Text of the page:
Charlottesville Man Claims City, Police Failed to Protect During Aug. 12 Rally
A Virginia-based law group is suing Charlottesville and law enforcement leaders over the violence that erupted at Emancipation Park on August 12.
CHARLOTTESVILLE, Va. (WVIR) - A Virginia-based law group is suing Charlottesville and law enforcement leaders over the violence that erupted at Emancipation Park last month.
Nexus Caridades Attorneys Inc. and the man it is representing, Robert Sanchez Turner, held a news conference next to the statue of Confederate General Robert E. Lee in Emancipation Park Friday, September 1.
The lawsuit claims Turner's constitutional rights were violated and that authorities failed to step in when things turned violent during white-activist Jason Kessler's Unite the Right rally on August 12.
The defendants in the lawsuit are the city, Charlottesville Police Chief Al Thomas, and the Virginia State Police Superintendent Colonel W. Steven Flaherty.
"What I'm really looking forward to is watching the police chief and others and city government testify under oath in a public courtroom so we can determine what really happened that day," said Nexus Services Inc. President and CEO Mike Donovan.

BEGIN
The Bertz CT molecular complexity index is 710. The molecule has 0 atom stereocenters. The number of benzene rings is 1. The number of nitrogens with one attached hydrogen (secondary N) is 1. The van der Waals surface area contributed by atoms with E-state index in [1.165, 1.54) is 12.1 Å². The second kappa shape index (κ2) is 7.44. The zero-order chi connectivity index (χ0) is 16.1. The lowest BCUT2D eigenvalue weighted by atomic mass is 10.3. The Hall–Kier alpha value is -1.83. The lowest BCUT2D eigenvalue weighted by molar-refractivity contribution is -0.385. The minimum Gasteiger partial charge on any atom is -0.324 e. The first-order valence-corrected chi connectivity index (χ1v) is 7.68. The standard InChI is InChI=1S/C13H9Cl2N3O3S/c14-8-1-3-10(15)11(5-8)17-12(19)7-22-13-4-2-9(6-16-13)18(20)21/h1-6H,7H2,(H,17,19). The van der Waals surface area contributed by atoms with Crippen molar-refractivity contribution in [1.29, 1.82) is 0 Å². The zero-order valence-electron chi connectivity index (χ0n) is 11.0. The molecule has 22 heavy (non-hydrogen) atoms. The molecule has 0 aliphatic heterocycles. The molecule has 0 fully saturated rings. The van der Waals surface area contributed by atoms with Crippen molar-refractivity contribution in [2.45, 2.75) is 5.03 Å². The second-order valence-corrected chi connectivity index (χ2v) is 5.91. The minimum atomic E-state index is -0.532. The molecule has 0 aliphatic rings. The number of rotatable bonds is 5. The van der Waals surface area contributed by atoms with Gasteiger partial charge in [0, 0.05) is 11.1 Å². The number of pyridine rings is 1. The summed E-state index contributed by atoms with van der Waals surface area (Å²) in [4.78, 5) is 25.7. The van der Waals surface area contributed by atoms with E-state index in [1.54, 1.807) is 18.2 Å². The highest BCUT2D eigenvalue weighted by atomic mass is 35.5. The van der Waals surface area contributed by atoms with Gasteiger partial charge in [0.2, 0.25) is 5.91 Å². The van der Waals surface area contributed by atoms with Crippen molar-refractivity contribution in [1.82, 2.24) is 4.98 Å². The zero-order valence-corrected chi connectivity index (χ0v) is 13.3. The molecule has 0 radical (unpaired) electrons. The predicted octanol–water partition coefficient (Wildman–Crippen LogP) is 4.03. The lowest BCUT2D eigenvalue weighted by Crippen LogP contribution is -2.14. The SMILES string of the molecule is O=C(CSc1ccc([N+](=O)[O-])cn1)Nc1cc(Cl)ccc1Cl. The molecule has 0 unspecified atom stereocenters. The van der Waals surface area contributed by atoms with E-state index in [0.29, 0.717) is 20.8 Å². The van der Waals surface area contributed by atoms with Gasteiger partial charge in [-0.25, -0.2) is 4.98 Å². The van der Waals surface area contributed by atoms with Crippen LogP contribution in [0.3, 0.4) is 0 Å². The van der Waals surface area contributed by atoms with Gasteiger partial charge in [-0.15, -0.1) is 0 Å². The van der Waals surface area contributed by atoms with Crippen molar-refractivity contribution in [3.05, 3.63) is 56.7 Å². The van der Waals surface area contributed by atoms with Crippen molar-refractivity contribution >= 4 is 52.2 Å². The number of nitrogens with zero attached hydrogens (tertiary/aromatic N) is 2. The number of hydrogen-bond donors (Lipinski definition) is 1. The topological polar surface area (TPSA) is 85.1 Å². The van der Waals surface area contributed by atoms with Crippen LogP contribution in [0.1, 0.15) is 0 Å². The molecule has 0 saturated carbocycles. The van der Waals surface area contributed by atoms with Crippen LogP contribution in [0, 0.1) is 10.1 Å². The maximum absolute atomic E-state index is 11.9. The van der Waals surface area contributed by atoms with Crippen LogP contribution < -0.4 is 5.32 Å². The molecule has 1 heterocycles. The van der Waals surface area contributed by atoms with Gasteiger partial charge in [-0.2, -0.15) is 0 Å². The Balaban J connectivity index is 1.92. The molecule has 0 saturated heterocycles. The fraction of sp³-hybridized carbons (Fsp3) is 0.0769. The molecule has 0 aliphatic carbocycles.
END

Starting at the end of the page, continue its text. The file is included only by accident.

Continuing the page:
Multiple fights and skirmishes between people associated with white supremacists, neo-Nazi groups, antifa, Black Lives Matter, and other organizations broke out even before the rally began. Violence continued into the afternoon, including a deadly car attack in the area of 4th Street that took the life of Heather Heyer and injured dozens.
Attorneys and Turner believed police stood down, and enabled a "modern-day race war."
"You can’t tell me that dozens and dozens and dozens of police officers stood here and did nothing because they didn't want to?" Donovan said.
Turner claims he was assaulted by white supremacist and neo-Nazi protesters: "I suffered in my neck, my head. I suffer from migraine headaches form being hit in the head," he said.
The plaintiff added, "There was a lot of people that had got injured."
Charlottesville City Councilor Bob Fenwick attended Friday's conference, and disagreed with the claim that law enforcement were ordered to stand down.
"There was no police stand down. If there were I would have known about it. If anybody wants to see what happened here that day they can go to cvillecitizen.com," the councilor said.
Fenwick noted that he was not speaking for Charlottesville or the City Council.
Nexus Services Inc. will be funding Turner’s lawsuit.